We can’t believe that summer has ended and fall has arrived. That means the end or near-end of harvest for many vegetables. Here in Ontario, it has gotten considerably cooler plus it has been raining for a few days making it dark and dreary. Along with the shorter daytime hours, our thoughts immediately turn to comfort foods! That’s why we like this recipe so much! Using end of season eggplants from our local Norfolk county farmers, this meatloaf dish is always a welcomed meal for our families.
Meatloaf is right up there on the comfort food list right beside pasta and stews and you can be sure that a version of it finds its way into every family’s recipe collection. It seems pretty safe to add almost anything to meatloaf, but when you find a recipe you love, like this one, you’ll want to keep it in your repertoire.
Growing up on the farm, we had both Ukrainian and Polish neighbours. This was awesome for us as my mom would often have cooking days where she was either learning a recipe of theirs or sharing one of hers. Inevitably, my mom would take a recipe she was given and tweak it to our Italian taste buds. You know, looking back I never realized just how cool that was. Living in a country like Canada, there really is no excuse not to try different ethnic foods!
This is how things like meatloaf, cabbage rolls, egg rolls, and Chinese rice entered our Italian household! Meatloaf is such a simple dish to make and you can put a lot of good-for-you stuff in it without anyone knowing! I get that now as a parent so I love the simplicity and affordability of this recipe. Oh, and the fact that I can hide onions and eggplant from my kids in here is a huge bonus! Yeah, that’s right – I said eggplant! This is unlike any meatloaf you’ve had. No ketchup or brown sugar here. Just simple flavours that come together in a savoury marriage of goodness!
At the end of eggplant season, we take small eggplants and blanch them for use in the winter. Some are prepped first for making stuffed eggplant or ‘melanzane ripiene’ but then we take the rest and blanch them whole. These are the ones we used in this recipe. Simply defrost them and squeeze each one in your hands to remove as much of the liquid as you can. There are various ways to preserve eggplant but if you don’t have any on hand in the freezer, just purchase 1 or 2 eggplants at your local grocer. You can blanch them to soften or try roasting them for an added layer of flavour.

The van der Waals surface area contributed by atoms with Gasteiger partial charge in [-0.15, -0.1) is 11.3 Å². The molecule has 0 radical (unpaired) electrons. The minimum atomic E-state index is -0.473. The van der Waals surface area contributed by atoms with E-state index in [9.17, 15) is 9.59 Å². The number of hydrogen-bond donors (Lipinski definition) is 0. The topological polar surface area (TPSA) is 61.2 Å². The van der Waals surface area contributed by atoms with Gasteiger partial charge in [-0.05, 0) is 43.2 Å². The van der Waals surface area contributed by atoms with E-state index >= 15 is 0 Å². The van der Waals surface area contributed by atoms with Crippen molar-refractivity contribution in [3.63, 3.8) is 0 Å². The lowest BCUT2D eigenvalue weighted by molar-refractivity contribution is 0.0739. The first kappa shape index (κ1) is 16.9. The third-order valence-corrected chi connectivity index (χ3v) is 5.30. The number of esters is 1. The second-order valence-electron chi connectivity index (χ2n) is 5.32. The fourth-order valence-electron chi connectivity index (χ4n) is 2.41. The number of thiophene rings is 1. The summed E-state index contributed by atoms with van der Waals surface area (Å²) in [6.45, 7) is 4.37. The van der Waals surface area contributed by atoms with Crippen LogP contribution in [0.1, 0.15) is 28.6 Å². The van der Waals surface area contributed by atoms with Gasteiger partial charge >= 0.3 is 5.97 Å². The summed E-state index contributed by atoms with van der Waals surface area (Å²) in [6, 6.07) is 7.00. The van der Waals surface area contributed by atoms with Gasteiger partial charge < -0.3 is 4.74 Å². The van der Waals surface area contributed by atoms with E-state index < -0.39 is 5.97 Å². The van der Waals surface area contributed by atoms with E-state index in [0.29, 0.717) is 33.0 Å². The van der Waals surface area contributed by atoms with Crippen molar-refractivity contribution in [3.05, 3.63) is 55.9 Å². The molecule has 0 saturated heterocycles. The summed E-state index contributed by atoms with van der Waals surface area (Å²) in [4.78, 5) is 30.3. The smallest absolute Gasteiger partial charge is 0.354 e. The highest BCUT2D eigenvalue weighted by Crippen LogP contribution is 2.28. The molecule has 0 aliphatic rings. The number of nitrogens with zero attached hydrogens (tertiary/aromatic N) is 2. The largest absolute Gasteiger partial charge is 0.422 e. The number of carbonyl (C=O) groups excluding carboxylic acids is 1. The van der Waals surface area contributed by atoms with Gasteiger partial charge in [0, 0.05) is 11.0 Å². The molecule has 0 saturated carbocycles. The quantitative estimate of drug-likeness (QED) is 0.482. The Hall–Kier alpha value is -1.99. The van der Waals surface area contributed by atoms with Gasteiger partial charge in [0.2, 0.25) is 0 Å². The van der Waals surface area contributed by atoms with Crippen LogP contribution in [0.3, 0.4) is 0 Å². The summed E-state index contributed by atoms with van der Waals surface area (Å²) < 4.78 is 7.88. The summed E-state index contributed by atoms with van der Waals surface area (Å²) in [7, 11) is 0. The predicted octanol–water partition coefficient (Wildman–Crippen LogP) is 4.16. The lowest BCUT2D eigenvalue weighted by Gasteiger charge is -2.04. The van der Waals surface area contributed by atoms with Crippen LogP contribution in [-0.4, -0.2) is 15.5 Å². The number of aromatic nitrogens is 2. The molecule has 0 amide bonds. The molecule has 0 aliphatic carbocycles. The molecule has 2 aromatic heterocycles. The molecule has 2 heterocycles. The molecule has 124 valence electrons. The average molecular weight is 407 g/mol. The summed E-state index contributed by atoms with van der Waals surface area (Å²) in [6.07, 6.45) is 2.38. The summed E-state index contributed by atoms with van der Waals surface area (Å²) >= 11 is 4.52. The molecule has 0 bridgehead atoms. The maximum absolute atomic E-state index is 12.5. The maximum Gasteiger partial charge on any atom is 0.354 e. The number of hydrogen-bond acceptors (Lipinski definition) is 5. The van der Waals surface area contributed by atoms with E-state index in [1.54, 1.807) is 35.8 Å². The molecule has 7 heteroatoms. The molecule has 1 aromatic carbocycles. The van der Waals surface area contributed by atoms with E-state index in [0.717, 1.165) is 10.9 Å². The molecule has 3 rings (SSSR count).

My mom would chop them up but in my attempts to trick my children into eating things they “don’t like”, I’ve resorted to throwing the eggplant, onion, carrot, and celery into a food processor and whizzing them up so they can’t tell. I’ve actually grown to like this method better as it evenly distributes the liquid and holds the meatloaf together well without adding too much egg.
This recipe mixes pork and lean ground beef. If you are only going to use one meat make it the pork. We don’t recommend medium or regular ground beef. It will shrink quite a bit and let off lots of liquid and fat preventing the meatloaf from browning. One last tip, but maybe the most important, do not use dry breadcrumbs! It’s amazing what a difference it makes using fresh ground bread instead of store bought dry breadcrumbs. Not to mention, it’s a great way to use up the odds and ends of bread in the house!
Meatloaf with an Italian twist. Pork and beef combined with eggplant.
2 stalks celery
1 large carrot
5 small Sicilian eggplants blanched (1.5 cups blanched and squeezed eggplant)
1 medium yellow onion
3 cups fresh breadcrumbs
454 grams ground pork
454 grams ground veal or lean ground beef
1 large egg
1/2 teaspoon granulated garlic
1/2 teaspoon black pepper
1 tablespoon salt
Preheat oven to 350F degrees.
Combine the celery, carrot, eggplant, and onion in a food processor and whiz together to form a rough puree.
Make the fresh breadcrumbs by pulsing in the food processor. They don’t need to be super fine.
Place the ground meat into a large bowl.
Add the pureed vegetables and breadcrumbs to the meat.
Add the egg and spices and mix the entire mixture by hand very well.
Line two bread loaf pans with parchment paper ( or grease them with olive oil ) and fill 3/4 way with the meatloaf mixture.
Cover with a piece of parchment paper and then tinfoil.
Remove the parchment and tin foil after 30 minutes and continue to bake uncovered for another 30-45 minutes. The tops will be well browned.
Let cool for 10 minutes and remove from the pans to slice.
Lean ground beef will work well as a substitute for veal but medium or regular ground beef will cause a lot of shrinkage. It will also cause too much liquid and stop the meatloaf from browning nicely.
Using freshly ground bread instead of dry breadcrumbs makes a huge difference and adds to the tenderness and juiciness of this meatloaf.